Dan

On August 19, 2014 at 8:12 pm

Personally, no I wouldn’t care except that Kojima (and del Toro to a lesser extent) is involved. But that’s because I don’t particularly like indie horror games, and Kojima is a master and the director of the greatest video game franchise of all time.

I just don’t get your obsession with the way the game was “marketed”. Does a game that gets full page banner ads on IGN on the day it is announced annoy you more or less than this? To me, it shouldn’t matter. I thought the content of PT was super solid, and I’m net positive on the way Kojima chose to reveal it. Listening to his livestream at Gamescon where he talks about it, it sounds pretty innocent at worst and pretty visionary at best. He wanted the player to experience the game without any pretense of “this was made by Kojima” or “this is silent hill”, probably the first time in 15 years that gamers could come at something he worked on without that pretense. That’s about as contrary to the normal approach to launch marketing as you can get. Kudos to him if you ask me.

Dan

On August 20, 2014 at 8:49 pm

But I guess you have something of a penchant for dismissing games once you find out Kojima is involved: http://www.gamefront.com/yup-the-phantom-pain-is-metal-gear-solid-v/

“Yeah, forget all those cool new ideas, because it’s actually a Metal Gear game.” – Phil Hornshaw

At least you are consistent!
:P

Phil Hornshaw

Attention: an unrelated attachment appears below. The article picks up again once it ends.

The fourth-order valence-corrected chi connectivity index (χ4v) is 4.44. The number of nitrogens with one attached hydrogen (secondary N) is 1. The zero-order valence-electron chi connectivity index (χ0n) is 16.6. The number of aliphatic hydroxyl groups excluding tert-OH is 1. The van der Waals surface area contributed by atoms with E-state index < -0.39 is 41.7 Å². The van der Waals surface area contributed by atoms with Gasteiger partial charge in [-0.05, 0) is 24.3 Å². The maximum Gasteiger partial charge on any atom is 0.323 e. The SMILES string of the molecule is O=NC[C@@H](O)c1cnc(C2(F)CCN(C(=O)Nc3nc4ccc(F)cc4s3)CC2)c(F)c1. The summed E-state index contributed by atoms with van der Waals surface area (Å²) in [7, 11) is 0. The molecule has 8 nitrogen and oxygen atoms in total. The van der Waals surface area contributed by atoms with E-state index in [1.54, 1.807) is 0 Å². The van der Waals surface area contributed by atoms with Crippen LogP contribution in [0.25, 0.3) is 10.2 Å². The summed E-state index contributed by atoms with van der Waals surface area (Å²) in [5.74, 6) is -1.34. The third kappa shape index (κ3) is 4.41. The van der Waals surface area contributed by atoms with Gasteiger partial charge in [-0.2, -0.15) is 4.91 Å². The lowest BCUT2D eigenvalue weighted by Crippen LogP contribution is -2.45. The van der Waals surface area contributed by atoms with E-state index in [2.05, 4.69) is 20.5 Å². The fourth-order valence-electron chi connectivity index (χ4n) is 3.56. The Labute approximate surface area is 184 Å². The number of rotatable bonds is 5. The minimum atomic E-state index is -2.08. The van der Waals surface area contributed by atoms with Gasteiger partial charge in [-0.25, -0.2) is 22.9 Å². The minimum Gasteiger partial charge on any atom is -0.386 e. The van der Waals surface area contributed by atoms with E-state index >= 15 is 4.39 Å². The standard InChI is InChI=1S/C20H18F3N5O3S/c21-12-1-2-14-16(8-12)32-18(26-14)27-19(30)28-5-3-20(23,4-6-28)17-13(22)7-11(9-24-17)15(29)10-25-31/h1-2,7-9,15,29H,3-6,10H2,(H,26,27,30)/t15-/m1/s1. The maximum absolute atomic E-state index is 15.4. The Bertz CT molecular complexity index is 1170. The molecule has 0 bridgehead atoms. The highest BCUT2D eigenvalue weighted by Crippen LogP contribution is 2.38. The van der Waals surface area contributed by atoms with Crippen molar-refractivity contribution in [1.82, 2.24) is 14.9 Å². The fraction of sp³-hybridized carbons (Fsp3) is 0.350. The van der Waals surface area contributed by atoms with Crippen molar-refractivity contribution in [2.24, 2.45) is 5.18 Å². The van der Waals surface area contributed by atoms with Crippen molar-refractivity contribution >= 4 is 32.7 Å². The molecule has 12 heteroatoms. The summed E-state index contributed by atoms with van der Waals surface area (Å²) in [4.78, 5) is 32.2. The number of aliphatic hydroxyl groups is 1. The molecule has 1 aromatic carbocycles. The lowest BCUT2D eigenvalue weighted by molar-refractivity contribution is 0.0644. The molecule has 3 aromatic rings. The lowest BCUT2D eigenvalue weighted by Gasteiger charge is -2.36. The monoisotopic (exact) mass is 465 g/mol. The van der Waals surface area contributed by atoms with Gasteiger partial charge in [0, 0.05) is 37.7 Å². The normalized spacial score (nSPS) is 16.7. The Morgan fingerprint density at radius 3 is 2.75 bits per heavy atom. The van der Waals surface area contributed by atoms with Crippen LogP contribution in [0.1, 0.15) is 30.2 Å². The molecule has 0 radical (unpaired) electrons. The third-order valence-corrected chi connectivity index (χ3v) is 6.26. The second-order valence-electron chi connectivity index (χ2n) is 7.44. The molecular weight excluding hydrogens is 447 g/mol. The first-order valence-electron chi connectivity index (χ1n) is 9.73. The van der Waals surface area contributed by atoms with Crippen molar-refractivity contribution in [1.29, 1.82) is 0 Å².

On August 21, 2014 at 10:12 am

@Dan

Ooooooookay. Let’s stop and have a talk here. This is not about being pals with Kojima or not. He’s not my buddy, nor is he yours, and I’ve enjoyed his work in the past, but I dislike his gimmicks-in-place-of-actually-letting-cool-games-speak-for-themselves attitude.

Allow me to offer a totally unnecessary pedigree of how I’ve enjoyed past Kojima things even though I shouldn’t have to prove whether I like his other work because my criticisms are still valid:

I’ve played a huge amount of the Metal Gear series and enjoyed most of it, despite the fact that Metal Gear is full of nonsense. MGS 3 remains one of my favorite games and might have the best ending a game has ever seen, period, ever. But I fell out of Metal Gear with MGS 4. It didn’t hold my attention with its lengthy cutscenes talking about things that didn’t really feel like they mattered, I felt like the story was inscrutable, and honestly I’m tired of the many millions of retcons to change Big Boss. I liked it a helluva lot better when Big Boss ended up being a villain. He had convictions. The events of MGS 3 made a great deal of sense in the context of the original Metal Gear and Metal Gear 2.

Anyway, the overall point is, I don’t hate Kojima but yeah, I was much more excited about Phantom Pain when it looked to be a new IP full of cool ideas, rather than just more MGS. Making it a Metal Gear game means it’s weighed down with all of the series’ baggage, its trappings, its weaknesses.